However, the survey was able to document several important early improvements that led the team to conclude the activity had, overall, been successful. One CFUG chairwoman shared that after the “Governance assessment provided us the opportunity to look at our CFUG’s face in the mirror,” they updated their constitution, well-being ranking, and internal transparency. At the level of coordination and collaboration with local government, the implementing partner reported as “the best immediate outcome… [one CFUG] has approached the ward office a number of times and now has submitted their interest to run an environment-related activity together. The ward office is planning to discuss not only their interest but also the possible collaboration with all the CFUGs within the ward as a specific agenda in their next meeting of the council...”

From an anti-corruption perspective, several communities evidenced specific improvements that can close corruption opportunities. One chairperson was replaced after the community realized, during the training, that certain financial resources were not accounted for properly. In another community, following workshops with the project team, someone alerted the local authorities about possible misuse of funds from the sale of timber, and the authorities began investigating the case.

Lessons learned and leveraged

Note: Some of these lessons were taken from an unpublished “lessons learned” document prepared at the request of USAID Nepal.

Lesson 1  Expertise can be cultivated

Anti-corruption expertise is not necessarily a pre-requisite to developing an anti-corruption assessment tool. WWF Nepal and their implementing partners were able to develop a CFUG governance assessment tool to identify corruption risks without major prior experience in anti-corruption. They did not start from zero, given the existing literature and good practices on such assessments, but their tool was a homegrown and contextually-specific assessment that worked.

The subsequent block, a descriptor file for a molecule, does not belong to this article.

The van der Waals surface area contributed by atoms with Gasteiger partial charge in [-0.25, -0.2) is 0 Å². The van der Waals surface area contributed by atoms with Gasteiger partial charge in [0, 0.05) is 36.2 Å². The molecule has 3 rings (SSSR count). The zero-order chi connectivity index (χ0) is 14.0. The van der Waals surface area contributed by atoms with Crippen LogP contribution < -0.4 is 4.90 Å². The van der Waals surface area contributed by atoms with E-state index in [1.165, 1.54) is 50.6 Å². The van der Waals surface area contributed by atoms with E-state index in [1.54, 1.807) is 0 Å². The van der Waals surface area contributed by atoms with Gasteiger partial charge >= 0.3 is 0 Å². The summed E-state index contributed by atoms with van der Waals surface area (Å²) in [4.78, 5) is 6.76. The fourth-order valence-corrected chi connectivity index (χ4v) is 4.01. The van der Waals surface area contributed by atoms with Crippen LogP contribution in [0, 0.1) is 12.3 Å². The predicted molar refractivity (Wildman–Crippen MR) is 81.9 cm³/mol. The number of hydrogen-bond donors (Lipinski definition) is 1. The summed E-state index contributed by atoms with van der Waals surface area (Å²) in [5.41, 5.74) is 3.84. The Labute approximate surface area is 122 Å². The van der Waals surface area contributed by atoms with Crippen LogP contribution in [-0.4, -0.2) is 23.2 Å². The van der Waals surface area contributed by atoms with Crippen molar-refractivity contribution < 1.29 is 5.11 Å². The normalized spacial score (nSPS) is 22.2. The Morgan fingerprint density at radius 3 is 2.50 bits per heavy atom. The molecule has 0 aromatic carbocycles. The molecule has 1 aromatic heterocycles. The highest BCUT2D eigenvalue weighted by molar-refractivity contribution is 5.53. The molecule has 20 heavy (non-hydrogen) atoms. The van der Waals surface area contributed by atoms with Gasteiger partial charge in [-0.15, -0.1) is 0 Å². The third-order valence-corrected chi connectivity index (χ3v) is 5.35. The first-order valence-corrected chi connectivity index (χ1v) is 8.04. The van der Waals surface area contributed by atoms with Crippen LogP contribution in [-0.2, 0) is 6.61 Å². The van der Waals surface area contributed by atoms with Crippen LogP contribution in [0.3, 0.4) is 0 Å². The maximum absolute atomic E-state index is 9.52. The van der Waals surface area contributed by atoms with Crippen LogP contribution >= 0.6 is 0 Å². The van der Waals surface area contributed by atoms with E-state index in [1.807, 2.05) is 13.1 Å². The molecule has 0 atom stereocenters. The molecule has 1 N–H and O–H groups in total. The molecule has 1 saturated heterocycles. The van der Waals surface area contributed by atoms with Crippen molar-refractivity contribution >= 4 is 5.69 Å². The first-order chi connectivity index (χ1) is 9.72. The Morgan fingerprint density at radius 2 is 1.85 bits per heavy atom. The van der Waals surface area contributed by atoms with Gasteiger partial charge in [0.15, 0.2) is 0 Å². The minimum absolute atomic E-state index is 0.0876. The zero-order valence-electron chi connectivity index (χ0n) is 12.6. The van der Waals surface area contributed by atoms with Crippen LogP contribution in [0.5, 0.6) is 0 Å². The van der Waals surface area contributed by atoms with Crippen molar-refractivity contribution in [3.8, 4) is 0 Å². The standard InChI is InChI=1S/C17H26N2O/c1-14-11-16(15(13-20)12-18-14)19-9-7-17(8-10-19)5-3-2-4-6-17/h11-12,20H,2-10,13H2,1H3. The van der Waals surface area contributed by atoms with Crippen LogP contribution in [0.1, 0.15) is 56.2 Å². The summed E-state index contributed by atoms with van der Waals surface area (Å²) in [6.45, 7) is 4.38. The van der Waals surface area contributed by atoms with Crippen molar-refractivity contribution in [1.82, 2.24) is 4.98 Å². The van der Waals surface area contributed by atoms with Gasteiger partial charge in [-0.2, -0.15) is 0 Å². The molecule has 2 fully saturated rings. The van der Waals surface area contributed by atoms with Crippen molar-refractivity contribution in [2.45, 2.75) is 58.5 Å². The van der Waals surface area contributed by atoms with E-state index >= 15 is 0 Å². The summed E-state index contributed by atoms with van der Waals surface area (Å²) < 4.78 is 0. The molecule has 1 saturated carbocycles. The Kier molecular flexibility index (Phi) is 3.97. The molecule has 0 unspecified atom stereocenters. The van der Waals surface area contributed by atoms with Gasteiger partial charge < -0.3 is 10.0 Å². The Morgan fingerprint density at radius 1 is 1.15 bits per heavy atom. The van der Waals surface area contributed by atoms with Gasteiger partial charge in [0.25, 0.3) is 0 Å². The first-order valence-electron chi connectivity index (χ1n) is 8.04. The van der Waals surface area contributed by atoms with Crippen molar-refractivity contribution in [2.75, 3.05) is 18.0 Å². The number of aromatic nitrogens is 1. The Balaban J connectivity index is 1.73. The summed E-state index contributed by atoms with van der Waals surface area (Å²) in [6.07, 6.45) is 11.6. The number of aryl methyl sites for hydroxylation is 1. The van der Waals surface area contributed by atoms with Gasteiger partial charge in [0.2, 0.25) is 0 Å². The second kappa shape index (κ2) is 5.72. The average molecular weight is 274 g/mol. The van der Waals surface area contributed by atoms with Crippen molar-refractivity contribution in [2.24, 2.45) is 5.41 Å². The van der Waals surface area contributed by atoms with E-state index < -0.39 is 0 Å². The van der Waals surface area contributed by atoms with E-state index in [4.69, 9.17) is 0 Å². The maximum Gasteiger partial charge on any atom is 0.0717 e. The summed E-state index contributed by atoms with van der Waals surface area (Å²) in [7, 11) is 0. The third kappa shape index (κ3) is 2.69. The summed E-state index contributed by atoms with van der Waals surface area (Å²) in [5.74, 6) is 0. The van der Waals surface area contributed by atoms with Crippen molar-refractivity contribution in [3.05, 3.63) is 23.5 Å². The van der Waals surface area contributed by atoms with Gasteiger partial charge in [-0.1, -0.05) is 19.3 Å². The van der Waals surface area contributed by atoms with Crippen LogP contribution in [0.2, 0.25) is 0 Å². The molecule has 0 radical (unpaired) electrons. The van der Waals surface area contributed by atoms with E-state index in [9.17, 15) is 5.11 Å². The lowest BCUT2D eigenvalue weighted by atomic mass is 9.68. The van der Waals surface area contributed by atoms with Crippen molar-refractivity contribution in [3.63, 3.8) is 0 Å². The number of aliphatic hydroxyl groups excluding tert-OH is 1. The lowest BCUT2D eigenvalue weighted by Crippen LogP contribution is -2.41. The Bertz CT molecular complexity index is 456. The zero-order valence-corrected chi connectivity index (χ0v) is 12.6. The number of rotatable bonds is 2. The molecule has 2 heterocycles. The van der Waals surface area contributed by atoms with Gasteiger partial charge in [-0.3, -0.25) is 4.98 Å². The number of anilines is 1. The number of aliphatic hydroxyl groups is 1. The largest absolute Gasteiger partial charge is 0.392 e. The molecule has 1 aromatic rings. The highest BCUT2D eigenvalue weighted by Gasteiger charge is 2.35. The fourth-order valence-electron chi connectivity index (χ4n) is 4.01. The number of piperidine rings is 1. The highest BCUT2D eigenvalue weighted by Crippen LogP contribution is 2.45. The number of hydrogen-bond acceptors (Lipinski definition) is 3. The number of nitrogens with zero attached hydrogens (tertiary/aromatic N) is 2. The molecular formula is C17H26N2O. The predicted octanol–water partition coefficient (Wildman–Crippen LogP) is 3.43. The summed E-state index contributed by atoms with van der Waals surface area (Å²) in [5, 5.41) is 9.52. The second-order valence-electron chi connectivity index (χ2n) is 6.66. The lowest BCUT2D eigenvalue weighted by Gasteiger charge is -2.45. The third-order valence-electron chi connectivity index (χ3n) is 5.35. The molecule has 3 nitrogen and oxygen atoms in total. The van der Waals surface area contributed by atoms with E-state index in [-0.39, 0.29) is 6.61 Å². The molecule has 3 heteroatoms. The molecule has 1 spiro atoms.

Similarly, the WWF Nepal team realized the value of the training materials developed during the pilot. They asked their implementing partner to organize the content into a training manual, and then workshopped drafts of the manual with the participating communities. This validation process identified several improvements, such as adding a section on forest enterprises. The final, published version of the manual is now being used as part of the implementing partner’s CFUG trainings. Given the implementing partner’s reach, the manual content has the potential to reach most of the CFUGs in the country.

Lesson 2 Balancing local and large-scale

The localized and contextualized nature of the activity was key to the success it achieved. In addition to the site-specific adaptations of training materials, social mobilizers from the communities were hired and trained to organize the capacity building activities and facilitate trust building (see Lesson 3). Those “resource people” will also serve as key local resources after the project.

At the same time, the activity only took place in six communities, and similarities in their challenges suggest common problems across many of the country’s 22,000 CFUGs. Each community’s forest management plan was inconsistent with new national forest regulations in a different way, but the common fact is that the new regulations have not been widely adopted. Improvements are also needed above the community level, such as coordination between the CFUGs, district forest offices, and local governments

Lesson 3 Persistence is a must

The short timeline of the pilot activity limited WWF Nepal’s ability to fully examine both the dynamics of corruption and outcomes of the activity. The very initial signs of improvement mentioned above are one part of the explanation; more time might have let more improvements emerge. The team also wished to directly document evidence of the drivers and root causes of governance weaknesses, including potential acts of corruption. For example, were failures to update constitutions and wellbeing surveys intentional efforts to benefit inappropriately, or just due to a lack of awareness and capacity?